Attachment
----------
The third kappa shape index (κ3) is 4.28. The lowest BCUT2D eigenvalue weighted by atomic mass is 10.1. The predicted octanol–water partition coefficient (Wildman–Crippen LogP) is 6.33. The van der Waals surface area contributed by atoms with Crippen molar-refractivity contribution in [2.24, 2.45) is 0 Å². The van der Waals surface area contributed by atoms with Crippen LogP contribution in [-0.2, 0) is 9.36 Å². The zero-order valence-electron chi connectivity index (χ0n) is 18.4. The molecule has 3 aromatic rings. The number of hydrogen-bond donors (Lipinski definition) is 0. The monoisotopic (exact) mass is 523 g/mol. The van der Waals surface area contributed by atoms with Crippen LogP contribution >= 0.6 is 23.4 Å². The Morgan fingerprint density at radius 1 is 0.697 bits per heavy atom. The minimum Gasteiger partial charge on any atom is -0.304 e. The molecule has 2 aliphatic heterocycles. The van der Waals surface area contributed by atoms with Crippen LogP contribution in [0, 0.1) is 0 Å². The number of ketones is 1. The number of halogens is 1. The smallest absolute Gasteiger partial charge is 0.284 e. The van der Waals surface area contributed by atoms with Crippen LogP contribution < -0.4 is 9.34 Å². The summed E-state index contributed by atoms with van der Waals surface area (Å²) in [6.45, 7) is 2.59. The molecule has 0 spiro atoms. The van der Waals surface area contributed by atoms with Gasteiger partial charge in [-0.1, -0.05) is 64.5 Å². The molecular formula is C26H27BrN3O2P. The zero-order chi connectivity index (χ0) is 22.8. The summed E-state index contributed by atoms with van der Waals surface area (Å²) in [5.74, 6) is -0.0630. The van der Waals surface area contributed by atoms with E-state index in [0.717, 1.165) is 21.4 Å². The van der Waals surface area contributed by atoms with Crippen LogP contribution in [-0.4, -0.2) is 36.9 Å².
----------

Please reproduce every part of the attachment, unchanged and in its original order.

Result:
The third kappa shape index (κ3) is 4.28. The lowest BCUT2D eigenvalue weighted by atomic mass is 10.1. The predicted octanol–water partition coefficient (Wildman–Crippen LogP) is 6.33. The van der Waals surface area contributed by atoms with Crippen molar-refractivity contribution in [2.24, 2.45) is 0 Å². The van der Waals surface area contributed by atoms with Crippen LogP contribution in [-0.2, 0) is 9.36 Å². The zero-order valence-electron chi connectivity index (χ0n) is 18.4. The molecule has 3 aromatic rings. The number of hydrogen-bond donors (Lipinski definition) is 0. The monoisotopic (exact) mass is 523 g/mol. The van der Waals surface area contributed by atoms with Crippen LogP contribution >= 0.6 is 23.4 Å². The Morgan fingerprint density at radius 1 is 0.697 bits per heavy atom. The minimum Gasteiger partial charge on any atom is -0.304 e. The molecule has 2 aliphatic heterocycles. The van der Waals surface area contributed by atoms with Crippen LogP contribution in [0, 0.1) is 0 Å². The number of ketones is 1. The number of halogens is 1. The smallest absolute Gasteiger partial charge is 0.284 e. The van der Waals surface area contributed by atoms with Crippen LogP contribution < -0.4 is 9.34 Å². The summed E-state index contributed by atoms with van der Waals surface area (Å²) in [6.45, 7) is 2.59. The molecule has 0 spiro atoms. The van der Waals surface area contributed by atoms with Gasteiger partial charge in [-0.1, -0.05) is 64.5 Å². The molecular formula is C26H27BrN3O2P. The zero-order chi connectivity index (χ0) is 22.8. The summed E-state index contributed by atoms with van der Waals surface area (Å²) in [5.74, 6) is -0.0630. The van der Waals surface area contributed by atoms with E-state index in [0.717, 1.165) is 21.4 Å². The van der Waals surface area contributed by atoms with Crippen LogP contribution in [-0.4, -0.2) is 36.9 Å².